The Power and
Seeming Invisibleness
of Black Women
By Lenice C. Emanuel, MLA
Executive Director
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Knowledge is Power
Knowledge is Power is a bi-weekly blog by the Alabama Institute for Social Justice offering information, stories, and thoughts to inspire, educate, and empower.
Last week, the historic win of a U.S. Senate seat in Alabama by Democrat Doug Jones marked a stunning victory in the majority Republican state. The data clearly tell the story. It was the 98% of Black women voters that made the greatest impact in electing Doug Jones. A groundswell of gratitude was lauded on Black women for how their collective vote “saved America.” For many Black women, this show of appreciation was met with mixed feelings. While it was fitting to be celebrated for this noted contribution, the sudden acknowledgement left many Black women puzzled. The dubiety came in Black women’s knowledge and understanding of their value and worth, even when they are seemingly invisible to others
Since women of the African diaspora arrived in the United States, they have long been saving America. Despite enduring unimaginable physical abuse – being beaten and raped – and the wrenching disruption of their families, they continued to work in unfailing servitude for the benefit of their White slave masters’ families and homes as America was being built. And, even in contemporary times, it is often Black women who work silently behind the scenes, caring for others and building in ways that are invisible to most. For example, in Alabama, countless Black women care for children in child-care programs in rural parts of the state that go unnoticed and are often grossly under-supported. These women provide services to thousands of children each year, operating under a reimbursement system that pays inadequately for their services. At the same time, they feel pushed out by well-intended efforts like Universal Pre-Kindergarten that, ultimately, create an unequal playing field for what are predominantly Black women caregivers. In true-to-form fashion, Black women began caring for children in some of the most impoverished parts of the state decades ago, long before the industrialization of preschool was on the rise. When attention is not paid to the potential impact such programs have on community and home-based child-care programs, there are looming consequences that lead to rural child-care center closings or tuition increases that create hardships for working families already living below the poverty line. Yet, historically, these Black women have been among the largest providers of child care for the state.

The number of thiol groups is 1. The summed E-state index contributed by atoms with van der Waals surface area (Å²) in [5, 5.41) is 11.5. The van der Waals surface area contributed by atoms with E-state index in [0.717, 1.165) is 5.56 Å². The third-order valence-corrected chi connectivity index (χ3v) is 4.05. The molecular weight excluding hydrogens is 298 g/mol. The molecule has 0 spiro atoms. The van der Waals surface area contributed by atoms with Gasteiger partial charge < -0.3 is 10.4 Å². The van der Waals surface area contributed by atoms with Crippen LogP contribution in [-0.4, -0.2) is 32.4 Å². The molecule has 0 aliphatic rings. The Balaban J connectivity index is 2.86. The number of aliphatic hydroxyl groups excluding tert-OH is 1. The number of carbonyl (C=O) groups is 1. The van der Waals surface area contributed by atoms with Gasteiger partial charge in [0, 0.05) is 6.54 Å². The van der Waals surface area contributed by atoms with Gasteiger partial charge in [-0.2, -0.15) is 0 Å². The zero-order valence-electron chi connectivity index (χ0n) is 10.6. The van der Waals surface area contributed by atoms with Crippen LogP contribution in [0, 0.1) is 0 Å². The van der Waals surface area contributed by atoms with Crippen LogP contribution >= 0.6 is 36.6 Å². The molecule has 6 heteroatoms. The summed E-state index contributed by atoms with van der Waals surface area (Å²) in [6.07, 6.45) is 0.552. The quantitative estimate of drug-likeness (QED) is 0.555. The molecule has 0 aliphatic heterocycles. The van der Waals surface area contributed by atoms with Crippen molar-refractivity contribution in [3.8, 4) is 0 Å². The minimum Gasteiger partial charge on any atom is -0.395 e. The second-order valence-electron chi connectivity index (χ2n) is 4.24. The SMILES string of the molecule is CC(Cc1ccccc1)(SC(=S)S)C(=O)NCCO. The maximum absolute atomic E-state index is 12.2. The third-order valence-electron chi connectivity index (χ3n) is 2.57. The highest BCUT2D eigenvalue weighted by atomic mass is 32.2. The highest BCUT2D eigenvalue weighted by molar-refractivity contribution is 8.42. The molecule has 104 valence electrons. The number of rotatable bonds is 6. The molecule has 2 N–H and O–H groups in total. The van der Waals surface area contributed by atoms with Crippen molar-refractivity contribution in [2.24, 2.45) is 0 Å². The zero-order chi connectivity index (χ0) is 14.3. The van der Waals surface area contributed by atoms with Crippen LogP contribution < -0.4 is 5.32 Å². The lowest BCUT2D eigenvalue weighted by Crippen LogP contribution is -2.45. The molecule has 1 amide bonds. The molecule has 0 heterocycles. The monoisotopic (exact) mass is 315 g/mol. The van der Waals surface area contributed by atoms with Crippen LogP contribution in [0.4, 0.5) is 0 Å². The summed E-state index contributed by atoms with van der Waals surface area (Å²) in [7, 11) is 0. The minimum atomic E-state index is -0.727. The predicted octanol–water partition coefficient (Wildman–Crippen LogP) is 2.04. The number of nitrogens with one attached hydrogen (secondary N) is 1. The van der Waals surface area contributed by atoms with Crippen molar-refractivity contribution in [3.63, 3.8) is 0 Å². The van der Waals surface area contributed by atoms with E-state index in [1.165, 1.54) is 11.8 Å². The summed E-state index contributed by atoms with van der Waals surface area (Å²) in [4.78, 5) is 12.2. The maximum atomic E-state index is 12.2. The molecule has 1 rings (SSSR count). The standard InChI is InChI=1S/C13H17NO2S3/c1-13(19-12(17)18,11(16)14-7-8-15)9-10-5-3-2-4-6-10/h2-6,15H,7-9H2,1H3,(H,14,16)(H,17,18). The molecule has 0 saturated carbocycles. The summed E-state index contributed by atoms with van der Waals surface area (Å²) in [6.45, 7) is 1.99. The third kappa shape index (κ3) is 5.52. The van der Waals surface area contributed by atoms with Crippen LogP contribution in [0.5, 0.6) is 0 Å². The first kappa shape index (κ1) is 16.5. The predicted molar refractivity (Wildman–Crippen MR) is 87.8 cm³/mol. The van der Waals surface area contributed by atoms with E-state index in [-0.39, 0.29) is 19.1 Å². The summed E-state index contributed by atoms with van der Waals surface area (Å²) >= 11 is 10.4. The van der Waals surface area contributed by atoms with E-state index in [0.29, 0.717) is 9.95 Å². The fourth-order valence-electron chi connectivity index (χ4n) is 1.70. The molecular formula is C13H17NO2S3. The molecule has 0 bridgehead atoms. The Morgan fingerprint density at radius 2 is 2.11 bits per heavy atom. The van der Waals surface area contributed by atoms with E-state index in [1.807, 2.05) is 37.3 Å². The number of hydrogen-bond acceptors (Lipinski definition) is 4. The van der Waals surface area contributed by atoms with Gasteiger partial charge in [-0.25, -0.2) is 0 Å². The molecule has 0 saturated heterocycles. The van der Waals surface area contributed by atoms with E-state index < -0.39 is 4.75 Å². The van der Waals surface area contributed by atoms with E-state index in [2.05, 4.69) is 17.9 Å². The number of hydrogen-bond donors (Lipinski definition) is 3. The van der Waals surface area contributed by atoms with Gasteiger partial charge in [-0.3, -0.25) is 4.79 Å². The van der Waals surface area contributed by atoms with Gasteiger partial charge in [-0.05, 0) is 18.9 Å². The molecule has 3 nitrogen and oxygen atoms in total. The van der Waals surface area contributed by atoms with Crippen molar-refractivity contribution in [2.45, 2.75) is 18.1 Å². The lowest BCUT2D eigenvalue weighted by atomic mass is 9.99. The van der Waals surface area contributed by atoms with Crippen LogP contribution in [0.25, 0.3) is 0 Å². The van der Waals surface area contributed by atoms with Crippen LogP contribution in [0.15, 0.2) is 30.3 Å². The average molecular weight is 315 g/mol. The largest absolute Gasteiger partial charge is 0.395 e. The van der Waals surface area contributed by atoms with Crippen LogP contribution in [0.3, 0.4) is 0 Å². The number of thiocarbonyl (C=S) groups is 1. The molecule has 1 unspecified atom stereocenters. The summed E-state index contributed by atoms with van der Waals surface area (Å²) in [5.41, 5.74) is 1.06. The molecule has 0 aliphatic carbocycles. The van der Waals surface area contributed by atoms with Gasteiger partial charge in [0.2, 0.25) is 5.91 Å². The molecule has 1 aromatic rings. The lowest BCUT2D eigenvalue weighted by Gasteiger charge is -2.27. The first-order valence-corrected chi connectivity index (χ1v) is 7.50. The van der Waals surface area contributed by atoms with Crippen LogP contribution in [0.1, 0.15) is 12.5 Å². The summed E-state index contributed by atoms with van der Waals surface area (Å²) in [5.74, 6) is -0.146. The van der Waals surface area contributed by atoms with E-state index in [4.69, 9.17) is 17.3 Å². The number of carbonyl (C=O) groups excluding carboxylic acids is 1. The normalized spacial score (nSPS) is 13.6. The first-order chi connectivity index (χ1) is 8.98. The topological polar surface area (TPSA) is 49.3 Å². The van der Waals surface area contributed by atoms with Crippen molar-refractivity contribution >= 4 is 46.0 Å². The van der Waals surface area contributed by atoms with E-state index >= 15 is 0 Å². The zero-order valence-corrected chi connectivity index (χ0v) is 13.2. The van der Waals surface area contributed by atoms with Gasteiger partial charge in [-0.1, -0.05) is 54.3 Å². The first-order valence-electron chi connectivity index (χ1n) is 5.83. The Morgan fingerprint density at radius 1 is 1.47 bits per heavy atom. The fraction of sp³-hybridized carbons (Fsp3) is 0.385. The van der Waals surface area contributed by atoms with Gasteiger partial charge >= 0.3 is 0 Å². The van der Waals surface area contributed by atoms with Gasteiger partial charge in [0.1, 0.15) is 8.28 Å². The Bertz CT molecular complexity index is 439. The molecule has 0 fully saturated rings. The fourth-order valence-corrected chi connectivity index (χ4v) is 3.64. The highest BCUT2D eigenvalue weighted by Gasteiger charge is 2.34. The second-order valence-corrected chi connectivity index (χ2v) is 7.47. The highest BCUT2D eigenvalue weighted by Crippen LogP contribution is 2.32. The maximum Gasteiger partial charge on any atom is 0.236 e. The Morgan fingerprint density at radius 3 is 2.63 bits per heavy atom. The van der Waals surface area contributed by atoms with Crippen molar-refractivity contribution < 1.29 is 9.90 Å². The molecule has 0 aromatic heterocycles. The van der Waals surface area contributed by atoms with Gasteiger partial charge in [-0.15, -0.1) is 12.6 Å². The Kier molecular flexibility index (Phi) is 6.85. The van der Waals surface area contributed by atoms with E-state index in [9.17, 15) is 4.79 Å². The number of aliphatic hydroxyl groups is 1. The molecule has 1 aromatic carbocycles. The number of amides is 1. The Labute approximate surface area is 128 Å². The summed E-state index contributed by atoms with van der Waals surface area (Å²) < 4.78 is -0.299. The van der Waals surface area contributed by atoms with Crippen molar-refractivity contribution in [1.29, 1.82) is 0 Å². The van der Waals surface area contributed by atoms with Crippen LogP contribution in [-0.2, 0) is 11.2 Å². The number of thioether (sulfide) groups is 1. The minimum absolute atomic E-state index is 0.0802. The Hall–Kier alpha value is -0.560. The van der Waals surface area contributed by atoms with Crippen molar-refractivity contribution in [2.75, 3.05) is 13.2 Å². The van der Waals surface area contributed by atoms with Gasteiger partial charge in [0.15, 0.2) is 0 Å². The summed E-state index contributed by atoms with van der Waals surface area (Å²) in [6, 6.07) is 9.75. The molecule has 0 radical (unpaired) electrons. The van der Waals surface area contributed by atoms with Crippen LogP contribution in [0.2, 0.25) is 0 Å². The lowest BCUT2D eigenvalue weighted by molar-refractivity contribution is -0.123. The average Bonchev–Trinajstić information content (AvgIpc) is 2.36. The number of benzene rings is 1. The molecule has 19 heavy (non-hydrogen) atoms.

This is merely one example of why Black women struggle to accept the congratulatory accolades concerning their impact on Alabama’s U.S. Senate election. The challenges that Black women face on a daily basis are arduous and incredibly taxing. Black women are often left to handle life and its complexities alone, with little to no help or support from those in a position to level the playing field. Therefore, in response to the stated appreciation by those onlookers who seem to think that Black women strategically set out to save America: you’re welcome. But the truth of the matter is that Black women set out to deliberately save themselves. And that is a fact.

For those seeking ways to express their gratitude, there are countless ways to support Black women:
  • Take a stand in your arenas of influence to speak out against obvious injustices against Black women.
  • Donate your time, talent, and treasure to organizations that are dedicated to improving the lives of Black women.
  • And, finally, in the words of Angela Peoples’ latest article in the New York Times, which references Black women and organizations working to create social change in Alabama: “Don’t Just Thank Black Women. Follow Us.”  

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